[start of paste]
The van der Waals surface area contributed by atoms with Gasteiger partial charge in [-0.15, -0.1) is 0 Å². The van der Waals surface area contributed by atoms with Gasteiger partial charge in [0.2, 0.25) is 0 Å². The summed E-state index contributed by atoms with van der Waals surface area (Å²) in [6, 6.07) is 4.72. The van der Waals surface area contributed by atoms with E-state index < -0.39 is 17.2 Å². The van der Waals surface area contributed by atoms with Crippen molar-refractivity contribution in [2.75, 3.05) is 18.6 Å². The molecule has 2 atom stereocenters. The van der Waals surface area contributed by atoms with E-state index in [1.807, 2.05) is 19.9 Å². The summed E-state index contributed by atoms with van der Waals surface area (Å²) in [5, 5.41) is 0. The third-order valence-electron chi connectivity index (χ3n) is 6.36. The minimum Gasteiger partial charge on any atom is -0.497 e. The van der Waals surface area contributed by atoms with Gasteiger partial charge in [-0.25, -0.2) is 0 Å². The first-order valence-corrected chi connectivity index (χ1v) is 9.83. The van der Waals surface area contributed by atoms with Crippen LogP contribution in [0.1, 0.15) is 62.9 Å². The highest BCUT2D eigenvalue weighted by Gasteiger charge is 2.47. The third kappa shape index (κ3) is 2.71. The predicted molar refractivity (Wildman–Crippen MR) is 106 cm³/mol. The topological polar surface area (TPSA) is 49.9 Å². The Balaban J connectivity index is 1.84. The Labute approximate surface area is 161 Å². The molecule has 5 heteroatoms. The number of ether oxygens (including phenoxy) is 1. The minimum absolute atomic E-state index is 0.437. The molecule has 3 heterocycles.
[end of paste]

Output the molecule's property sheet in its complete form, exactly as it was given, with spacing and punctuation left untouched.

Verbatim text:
The van der Waals surface area contributed by atoms with Gasteiger partial charge in [-0.15, -0.1) is 0 Å². The van der Waals surface area contributed by atoms with Gasteiger partial charge in [0.2, 0.25) is 0 Å². The summed E-state index contributed by atoms with van der Waals surface area (Å²) in [6, 6.07) is 4.72. The van der Waals surface area contributed by atoms with E-state index < -0.39 is 17.2 Å². The van der Waals surface area contributed by atoms with Crippen molar-refractivity contribution in [2.75, 3.05) is 18.6 Å². The molecule has 2 atom stereocenters. The van der Waals surface area contributed by atoms with E-state index in [1.807, 2.05) is 19.9 Å². The summed E-state index contributed by atoms with van der Waals surface area (Å²) in [5, 5.41) is 0. The third-order valence-electron chi connectivity index (χ3n) is 6.36. The minimum Gasteiger partial charge on any atom is -0.497 e. The van der Waals surface area contributed by atoms with Gasteiger partial charge in [-0.25, -0.2) is 0 Å². The first-order valence-corrected chi connectivity index (χ1v) is 9.83. The van der Waals surface area contributed by atoms with Crippen LogP contribution in [0.1, 0.15) is 62.9 Å². The highest BCUT2D eigenvalue weighted by Gasteiger charge is 2.47. The third kappa shape index (κ3) is 2.71. The predicted molar refractivity (Wildman–Crippen MR) is 106 cm³/mol. The topological polar surface area (TPSA) is 49.9 Å². The Balaban J connectivity index is 1.84. The Labute approximate surface area is 161 Å². The molecule has 5 heteroatoms. The number of ether oxygens (including phenoxy) is 1. The minimum absolute atomic E-state index is 0.437. The molecule has 3 heterocycles.